COVID-19 test accuracy is typically determined by two characteristics: ‘specificity’ and ‘sensitivity’.
Specificity is how good the test is at identifying people that do not have COVID. In clinical trials in the United Kingdom, the specificity of the KnowNowᵀᴹ test was 100% and in more than 700 negative saliva samples collected, the KnowNowᵀᴹ test returned ZERO positives. If someone is given a positive result for COVID using a rapid test - and they don’t actually have COVID - it’s known as a false positive.
Sensitivity measures how often the test correctly identifies those who have the virus. That of the KnowNowᵀᴹ test is high - in the UK clinical studies it came out as 95.6% within symptomatic people.
The KnowNowᵀᴹ test has been developed to Vatic's stringent standards of quality and safety.
The KnowNow test has been CE marked for professional use in a healthcare setting and has been registered for use in the UK and the EU.
The KnowNowᵀᴹ test and regular COVID-19 antibody tests look for completely different viral information. The Vatic KnowNowᵀᴹ test detects whether live virus is present, whereas antibody tests identify whether someone has had coronavirus in the past and thus exhibits antibodies to coronavirus.
The KnowNowᵀᴹ test offers two key benefits over polymerase chain reaction (PCR) tests:
The KnowNowᵀᴹ test needs only a small mouth or shallow nose sample. Many PCR tests require a nasopharyngeal, or tonsil sample, which may be painful and unpleasant for the individual being tested and more challenging to collect effectively for the medical professional administering the test.
Secondly, the KnowNowᵀᴹ test uses its unique detection mechanism to determine the presence of live virus, whereas PCR tests only identify whether COVID-19 viral genetic material is present in an individual's body, regardless of whether it is already inactive.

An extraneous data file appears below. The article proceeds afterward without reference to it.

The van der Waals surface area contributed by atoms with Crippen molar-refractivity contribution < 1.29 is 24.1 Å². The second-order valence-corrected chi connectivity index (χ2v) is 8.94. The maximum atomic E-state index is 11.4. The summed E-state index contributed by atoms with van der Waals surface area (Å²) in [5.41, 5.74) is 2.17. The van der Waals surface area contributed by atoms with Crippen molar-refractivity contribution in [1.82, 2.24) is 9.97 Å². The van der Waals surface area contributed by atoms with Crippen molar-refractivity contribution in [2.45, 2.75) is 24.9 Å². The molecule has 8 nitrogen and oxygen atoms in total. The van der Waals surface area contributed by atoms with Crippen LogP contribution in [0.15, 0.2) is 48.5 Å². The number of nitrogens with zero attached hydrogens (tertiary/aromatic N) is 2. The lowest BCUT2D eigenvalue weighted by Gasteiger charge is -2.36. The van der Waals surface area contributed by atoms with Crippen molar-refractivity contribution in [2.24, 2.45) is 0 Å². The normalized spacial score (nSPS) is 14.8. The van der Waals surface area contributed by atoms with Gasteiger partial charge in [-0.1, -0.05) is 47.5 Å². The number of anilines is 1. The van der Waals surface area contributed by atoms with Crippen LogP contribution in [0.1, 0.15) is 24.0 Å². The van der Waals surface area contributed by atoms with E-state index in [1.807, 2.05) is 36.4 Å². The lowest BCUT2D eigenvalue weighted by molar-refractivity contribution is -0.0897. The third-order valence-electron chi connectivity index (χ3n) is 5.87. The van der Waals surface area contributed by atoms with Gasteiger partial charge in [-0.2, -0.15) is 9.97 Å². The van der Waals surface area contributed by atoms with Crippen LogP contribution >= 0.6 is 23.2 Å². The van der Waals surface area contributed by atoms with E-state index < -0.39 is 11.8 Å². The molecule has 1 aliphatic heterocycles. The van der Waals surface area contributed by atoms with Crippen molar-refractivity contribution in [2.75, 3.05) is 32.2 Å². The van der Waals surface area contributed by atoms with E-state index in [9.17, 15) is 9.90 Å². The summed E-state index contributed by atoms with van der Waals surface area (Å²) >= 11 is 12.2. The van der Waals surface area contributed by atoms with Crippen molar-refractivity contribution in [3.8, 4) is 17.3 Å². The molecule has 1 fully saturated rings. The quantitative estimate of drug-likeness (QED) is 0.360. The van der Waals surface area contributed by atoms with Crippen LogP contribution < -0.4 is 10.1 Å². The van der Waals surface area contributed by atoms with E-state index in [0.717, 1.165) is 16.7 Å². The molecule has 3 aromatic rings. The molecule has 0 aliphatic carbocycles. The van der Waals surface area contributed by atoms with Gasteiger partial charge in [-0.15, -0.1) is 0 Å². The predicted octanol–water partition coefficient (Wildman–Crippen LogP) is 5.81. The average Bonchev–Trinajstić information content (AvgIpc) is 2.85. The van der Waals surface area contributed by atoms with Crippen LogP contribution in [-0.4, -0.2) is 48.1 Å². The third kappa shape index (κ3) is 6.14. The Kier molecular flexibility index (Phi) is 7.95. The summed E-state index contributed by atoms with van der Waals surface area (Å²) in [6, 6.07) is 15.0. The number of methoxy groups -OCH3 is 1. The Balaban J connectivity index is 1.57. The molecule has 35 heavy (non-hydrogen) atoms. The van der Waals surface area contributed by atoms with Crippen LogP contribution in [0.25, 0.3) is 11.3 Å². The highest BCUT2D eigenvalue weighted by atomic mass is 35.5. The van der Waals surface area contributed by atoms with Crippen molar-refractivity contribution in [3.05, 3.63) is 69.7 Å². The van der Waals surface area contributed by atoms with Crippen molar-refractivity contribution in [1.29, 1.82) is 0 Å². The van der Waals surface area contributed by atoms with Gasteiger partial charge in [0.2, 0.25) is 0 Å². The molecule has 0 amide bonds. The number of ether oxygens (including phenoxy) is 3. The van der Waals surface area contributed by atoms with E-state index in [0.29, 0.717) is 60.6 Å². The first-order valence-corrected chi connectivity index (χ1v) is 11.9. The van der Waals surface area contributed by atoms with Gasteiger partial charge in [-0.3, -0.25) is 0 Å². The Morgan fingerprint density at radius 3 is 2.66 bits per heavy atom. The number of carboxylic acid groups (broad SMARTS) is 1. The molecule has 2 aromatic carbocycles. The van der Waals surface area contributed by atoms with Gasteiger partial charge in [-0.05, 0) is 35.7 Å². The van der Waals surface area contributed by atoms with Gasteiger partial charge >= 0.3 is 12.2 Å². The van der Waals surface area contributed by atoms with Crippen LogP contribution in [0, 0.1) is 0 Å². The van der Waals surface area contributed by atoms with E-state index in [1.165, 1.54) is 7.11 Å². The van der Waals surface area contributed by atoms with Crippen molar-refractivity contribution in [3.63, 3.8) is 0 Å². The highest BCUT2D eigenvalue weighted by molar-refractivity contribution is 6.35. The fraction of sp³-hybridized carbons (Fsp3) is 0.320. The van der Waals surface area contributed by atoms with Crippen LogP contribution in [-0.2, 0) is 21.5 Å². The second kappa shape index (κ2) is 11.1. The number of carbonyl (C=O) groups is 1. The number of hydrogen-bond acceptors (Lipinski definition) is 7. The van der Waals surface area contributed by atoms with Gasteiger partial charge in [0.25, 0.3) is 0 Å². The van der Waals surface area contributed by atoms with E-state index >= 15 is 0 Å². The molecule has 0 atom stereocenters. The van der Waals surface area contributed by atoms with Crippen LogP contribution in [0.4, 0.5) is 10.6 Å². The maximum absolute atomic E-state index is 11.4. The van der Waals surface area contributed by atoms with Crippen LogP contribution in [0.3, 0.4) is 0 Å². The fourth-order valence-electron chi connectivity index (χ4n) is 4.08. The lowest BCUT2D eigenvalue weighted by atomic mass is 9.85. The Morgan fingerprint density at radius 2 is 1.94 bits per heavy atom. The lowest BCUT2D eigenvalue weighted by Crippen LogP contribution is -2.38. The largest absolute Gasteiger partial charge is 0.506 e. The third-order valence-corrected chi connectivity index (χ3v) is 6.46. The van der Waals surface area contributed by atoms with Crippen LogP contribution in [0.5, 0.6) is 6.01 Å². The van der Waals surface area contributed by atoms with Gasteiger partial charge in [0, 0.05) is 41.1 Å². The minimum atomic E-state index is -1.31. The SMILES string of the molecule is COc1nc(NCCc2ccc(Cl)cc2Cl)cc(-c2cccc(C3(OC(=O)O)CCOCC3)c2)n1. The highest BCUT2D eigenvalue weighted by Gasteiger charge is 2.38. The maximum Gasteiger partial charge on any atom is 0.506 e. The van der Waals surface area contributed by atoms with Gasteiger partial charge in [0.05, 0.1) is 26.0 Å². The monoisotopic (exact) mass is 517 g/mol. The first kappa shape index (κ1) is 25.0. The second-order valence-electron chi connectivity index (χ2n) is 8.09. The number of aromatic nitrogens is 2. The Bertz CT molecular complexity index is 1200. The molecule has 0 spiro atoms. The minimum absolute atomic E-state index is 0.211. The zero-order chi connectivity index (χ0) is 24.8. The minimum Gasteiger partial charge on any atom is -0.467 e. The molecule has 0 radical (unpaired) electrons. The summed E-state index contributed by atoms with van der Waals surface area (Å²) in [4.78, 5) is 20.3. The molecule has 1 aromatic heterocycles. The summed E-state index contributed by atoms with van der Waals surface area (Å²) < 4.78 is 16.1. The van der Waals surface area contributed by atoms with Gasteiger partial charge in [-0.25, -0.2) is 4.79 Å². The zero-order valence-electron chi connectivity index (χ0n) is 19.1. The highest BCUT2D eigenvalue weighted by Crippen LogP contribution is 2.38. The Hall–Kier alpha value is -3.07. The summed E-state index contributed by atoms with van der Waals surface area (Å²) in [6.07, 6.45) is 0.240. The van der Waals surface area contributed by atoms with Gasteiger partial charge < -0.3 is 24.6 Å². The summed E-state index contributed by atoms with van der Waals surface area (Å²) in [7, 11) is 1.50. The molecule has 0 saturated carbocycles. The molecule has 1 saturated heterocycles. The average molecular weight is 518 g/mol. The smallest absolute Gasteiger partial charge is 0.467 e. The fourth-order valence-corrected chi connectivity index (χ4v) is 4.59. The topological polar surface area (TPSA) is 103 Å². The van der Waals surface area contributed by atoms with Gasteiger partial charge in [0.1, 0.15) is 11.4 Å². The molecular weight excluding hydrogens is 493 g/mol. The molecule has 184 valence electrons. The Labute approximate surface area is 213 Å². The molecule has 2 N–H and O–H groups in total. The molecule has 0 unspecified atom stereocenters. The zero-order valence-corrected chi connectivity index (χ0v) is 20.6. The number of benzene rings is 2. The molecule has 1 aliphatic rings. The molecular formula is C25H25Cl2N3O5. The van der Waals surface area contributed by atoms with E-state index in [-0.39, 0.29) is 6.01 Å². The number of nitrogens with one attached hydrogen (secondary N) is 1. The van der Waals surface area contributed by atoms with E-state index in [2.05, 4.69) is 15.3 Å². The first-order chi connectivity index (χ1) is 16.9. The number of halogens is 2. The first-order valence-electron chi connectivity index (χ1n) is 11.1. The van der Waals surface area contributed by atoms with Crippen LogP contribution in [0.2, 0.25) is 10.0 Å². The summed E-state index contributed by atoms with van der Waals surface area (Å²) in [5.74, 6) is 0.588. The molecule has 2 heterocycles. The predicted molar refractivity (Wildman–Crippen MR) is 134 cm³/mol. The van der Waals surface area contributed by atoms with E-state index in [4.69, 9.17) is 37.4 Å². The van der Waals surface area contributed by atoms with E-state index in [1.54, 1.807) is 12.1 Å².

Although PCR tests have traditionally been seen as the "gold standard" for detecting the COVID-19 virus, they do have a number of potential drawbacks:
The KnowNowᵀᴹ test is different when compared to many other lateral flow antigen tests in three key areas:
To date we have conducted multiple clinical and analytical studies during the development of our testing technology. The first of these was a United Kingdom Government-supported National Institute for Health Research (NIHR) study conducted across ten UK hospitals focusing on saliva feasibility, usability and sampling methodology.
The second clinical study was conducted in partnership with the Liverpool School of Tropical Medicine.
Third, Vatic Health carried out our own analytical assessments, as well as conducted two Public Health England analytical assessments. Vatic Health has worked with over 280 negative patient samples and nearly 100 COVID-19 positive patients across these studies. We are also conducting 600 patient clinical trials with sites across the United States, the United Kingdom and Brazil to provide a higher volume of clinical data so that we may widen the reach of the impact the Vatic COVID-19 test can have globally in pandemic recovery.